The TAMSD is normally fitted through the logarithm of eqn. 1 as a function of τ up to a maximal τM, Fig. 1: (2)

Fig 1. Fitting a time averaged MSD with various maximum time lags.

A trajectory with α = 0.7, L = 29, σ = 0.5 was simulated (black squares) and fitted for various τM values. While the small τM fitting (red τM = 10 and blue τM = 50) underestimated α, the large τM (green τM = 150) gives an overestimation. Clearly, selecting the optimal τM value is not trivial as both small and large values may lead to erroneous results. Graphically assessing the quality of the fit does not help select the best τM either.

Several studies have shown that the TAMSD is a problematic estimator [25, 38, 39]. The internal correlations between the averaged quantities merit the central limit theorem inapplicable and large variations are introduced with increasing τ. In addition, measurement errors lead to short time artifacts in the estimated TAMSD. For example, when a normally distributed measurement error (with variance σ2 and zero mean) is introduced to ergodic anomalous diffusion measurements, the theoretical TAMSD is [40, 41] (3)

For a discussion of the influence of various error mechanisms on the TAMSD of CTRW diffusion, see [42].

For normal diffusion various alternative and complementary techniques have been developed [39, 43] that overcome these problems. In addition, anomalous diffusion can be efficiently estimated when an ensemble of trajectories is available [41]. However, when analyzing single trajectories of particles that exhibit anomalous diffusion, these techniques are inadequate and one is left with the direct estimation of the functional form of the TAMSD.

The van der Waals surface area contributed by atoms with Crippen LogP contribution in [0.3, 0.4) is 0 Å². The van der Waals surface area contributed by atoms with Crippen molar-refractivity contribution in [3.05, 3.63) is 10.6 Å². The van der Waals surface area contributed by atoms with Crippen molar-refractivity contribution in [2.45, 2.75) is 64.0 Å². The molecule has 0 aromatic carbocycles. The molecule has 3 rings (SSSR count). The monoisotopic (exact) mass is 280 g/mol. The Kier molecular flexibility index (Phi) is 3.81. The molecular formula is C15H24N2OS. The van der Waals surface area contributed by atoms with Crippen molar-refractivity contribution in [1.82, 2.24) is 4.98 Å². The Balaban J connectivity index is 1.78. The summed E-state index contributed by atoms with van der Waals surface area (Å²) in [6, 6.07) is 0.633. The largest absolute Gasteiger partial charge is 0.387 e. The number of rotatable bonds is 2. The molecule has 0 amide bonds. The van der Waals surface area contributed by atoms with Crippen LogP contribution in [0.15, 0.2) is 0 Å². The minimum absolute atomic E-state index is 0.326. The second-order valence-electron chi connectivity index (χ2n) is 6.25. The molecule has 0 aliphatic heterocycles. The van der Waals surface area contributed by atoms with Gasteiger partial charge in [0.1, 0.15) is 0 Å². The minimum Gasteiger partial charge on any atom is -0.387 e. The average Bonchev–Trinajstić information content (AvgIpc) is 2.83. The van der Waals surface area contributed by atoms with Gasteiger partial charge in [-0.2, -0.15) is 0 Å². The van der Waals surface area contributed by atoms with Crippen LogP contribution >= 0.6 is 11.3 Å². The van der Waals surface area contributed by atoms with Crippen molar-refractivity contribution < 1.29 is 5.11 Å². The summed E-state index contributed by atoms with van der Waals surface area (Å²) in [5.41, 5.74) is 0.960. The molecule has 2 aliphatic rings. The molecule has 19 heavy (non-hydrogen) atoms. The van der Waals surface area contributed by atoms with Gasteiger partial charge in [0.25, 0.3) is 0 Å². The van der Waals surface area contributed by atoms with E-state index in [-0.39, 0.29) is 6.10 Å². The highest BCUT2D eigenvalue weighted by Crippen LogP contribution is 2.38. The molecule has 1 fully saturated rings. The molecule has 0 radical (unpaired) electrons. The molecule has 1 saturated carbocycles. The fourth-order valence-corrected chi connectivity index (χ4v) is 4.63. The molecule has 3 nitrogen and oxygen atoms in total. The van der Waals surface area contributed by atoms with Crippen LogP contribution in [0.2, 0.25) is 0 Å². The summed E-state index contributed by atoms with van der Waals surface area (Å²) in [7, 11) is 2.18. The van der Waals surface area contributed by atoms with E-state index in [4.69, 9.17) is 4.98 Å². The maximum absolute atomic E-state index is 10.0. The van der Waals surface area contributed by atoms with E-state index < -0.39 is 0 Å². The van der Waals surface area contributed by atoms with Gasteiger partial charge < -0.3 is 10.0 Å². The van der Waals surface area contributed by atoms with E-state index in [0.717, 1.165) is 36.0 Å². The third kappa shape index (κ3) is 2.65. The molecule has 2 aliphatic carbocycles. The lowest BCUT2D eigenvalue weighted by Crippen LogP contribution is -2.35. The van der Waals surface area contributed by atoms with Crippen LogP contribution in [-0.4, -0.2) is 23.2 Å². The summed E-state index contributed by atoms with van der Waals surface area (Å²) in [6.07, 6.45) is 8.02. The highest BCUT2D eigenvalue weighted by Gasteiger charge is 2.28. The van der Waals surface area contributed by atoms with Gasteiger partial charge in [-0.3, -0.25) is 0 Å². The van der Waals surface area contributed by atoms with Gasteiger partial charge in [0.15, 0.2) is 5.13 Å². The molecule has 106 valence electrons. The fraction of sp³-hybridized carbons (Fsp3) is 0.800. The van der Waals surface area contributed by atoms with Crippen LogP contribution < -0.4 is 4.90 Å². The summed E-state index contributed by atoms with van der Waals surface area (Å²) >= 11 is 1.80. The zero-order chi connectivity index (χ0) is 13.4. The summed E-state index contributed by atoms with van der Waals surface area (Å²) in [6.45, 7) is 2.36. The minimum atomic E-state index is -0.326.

When analyzing experimental data, one has a limited trajectory length and for single particle trajectories, it is often shorter than 103 time points. This raises another fundamental problem in implementation of eqn. 2. Since the variance of the TAMSD increases with τ, taking large τM reduces the accuracy of the estimation. However, since the data is limited, the MSD also fluctuates at small τ values. In addition, as seen above, measurement errors introduce an offset at small τ’s. Thus one must find an optimal τM that balances between the need to fit several τ’s in eqn. 2 while avoiding the fluctuating nature of the TAMSD at large times. We stress that simply taking very small or large τM values does not improve the estimation of α, as can be seen in Fig. 1.

To the best of our knowledge, there is no systematic study of the optimal τM value for the estimation of the anomalous exponent in the presence of measurement errors. As a result, there are no standards or guidelines for fitting the TAMSD, which introduces difficulty in assessing the accuracy and precision of extracted values and comparison between studies. Furthermore, we show that the data analysis can be optimized by realizing the specific experimental conditions.

In what follows we study the performance of the TAMSD as an estimator for the anomalous exponent, depending on trajectory length, measurement error and the true anomalous exponent. This is done through the simulation of thousands of trajectories and fitting their individual TAMSDs. We study FBM diffusion, which we chose as an experimentally observed motion and a representative of the common class of ergodic anomalous diffusion [24]. We calculate the accuracy and precision of the TAMSD estimator as a function of the maximal fitted time lag, τM, for different combinations of the diffusion parameters. The results allows us to identify an optimal ÏM in each case and by taking all the extracted information together, we identify several guidelines, or âbest practicesâ, for fitting of anomalous TAMSDs. We find that even a rough estimation of the measurement error and the expected regime of the anomalous exponent can greatly improve the accuracy of the extracted parameters.

Our approach can be applied to any process with a defined α that one can simulate in order to find the best estimation conditions, even if Dα varies between trajectories such as in CTRW or HDP. Although we focus on the more difficult experimental case of short trajectories, our general guidelines apply also for longer trajectories.